• Academic achievements
  • Academic interests
  • Your reason for applying to the program
  • What you plan on contributing to the program
  • If applying to a master’s program, list possible dissertation ideas

Make sure that what you write is your best work. Write and re-write it constantly to make sure it’s top-notch.

Good References

As with any application you’ll have to include a list of references who can support your position to attend the university. Before you list anyone make sure to check the school’s method for organizing references.

A major setback to the application process is the submission of references too late by referees. For this reason it helps to ask your reference well in advance for a reference – this allows them to have something prepared when you need it. If you already know one of your referees won’t be available when you need a reference you should probably ask someone else.

Who to go to for a reference you ask? References must be people who can refer to your academic prowess and achievements. A common practice is to choose professors from the university you received your bachelor’s degree from.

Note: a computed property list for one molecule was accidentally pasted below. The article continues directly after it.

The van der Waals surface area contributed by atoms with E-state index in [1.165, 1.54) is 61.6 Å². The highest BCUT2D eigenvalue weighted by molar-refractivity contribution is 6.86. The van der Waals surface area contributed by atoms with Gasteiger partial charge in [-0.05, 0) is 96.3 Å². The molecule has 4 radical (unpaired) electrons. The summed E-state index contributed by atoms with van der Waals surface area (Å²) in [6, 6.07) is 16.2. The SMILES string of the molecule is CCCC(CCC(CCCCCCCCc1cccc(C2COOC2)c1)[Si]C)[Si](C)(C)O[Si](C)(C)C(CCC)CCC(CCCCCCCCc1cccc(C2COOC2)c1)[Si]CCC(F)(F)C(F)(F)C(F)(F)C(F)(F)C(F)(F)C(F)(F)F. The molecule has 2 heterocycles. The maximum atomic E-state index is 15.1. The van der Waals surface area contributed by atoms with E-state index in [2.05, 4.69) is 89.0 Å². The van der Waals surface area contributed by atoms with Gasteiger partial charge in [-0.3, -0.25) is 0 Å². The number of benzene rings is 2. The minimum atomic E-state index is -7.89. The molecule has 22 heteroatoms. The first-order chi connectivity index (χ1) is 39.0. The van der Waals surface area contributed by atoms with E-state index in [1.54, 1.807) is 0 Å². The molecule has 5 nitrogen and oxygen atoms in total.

It’s always a good idea to use a referee from a university you attended, even if it’s been a long time since you’ve last been in school. Referees need to be individuals who have an understanding of your skill level and can state whether or not you’ll be able to handle the pressures of higher education. Some people choose to use their employer as a referee, especially if they’re a senior professional and has attended higher education themselves. It’s never a good idea to use personal relationships as referees though – mainly because their judgement won’t be viewed as being objective.

A good research proposal

For most academic disciplines, application to a research program means that you’re applying to take on a research project that your department has already chosen for you. A proposal for a research project is basically an outline on what you plan to research and typically includes:

  1. A suggested title for the research
  2. A bit of background and context that explains why your topic is important for research
  3. An example of the research methodology used and how the work will be organized. You also want to include a bit of the data you will collect, how you will collect it and how you plan on analyzing the outcome.

Research proposals range from 1000-1200 words length-wise. The book Postgraduate Study in the UK goes a bit more in depth on the entire process. provides information about postgraduate courses and study in the UK. We list thousands of postgraduate courses from universities and colleges in the UK so you can search for the course of your choice.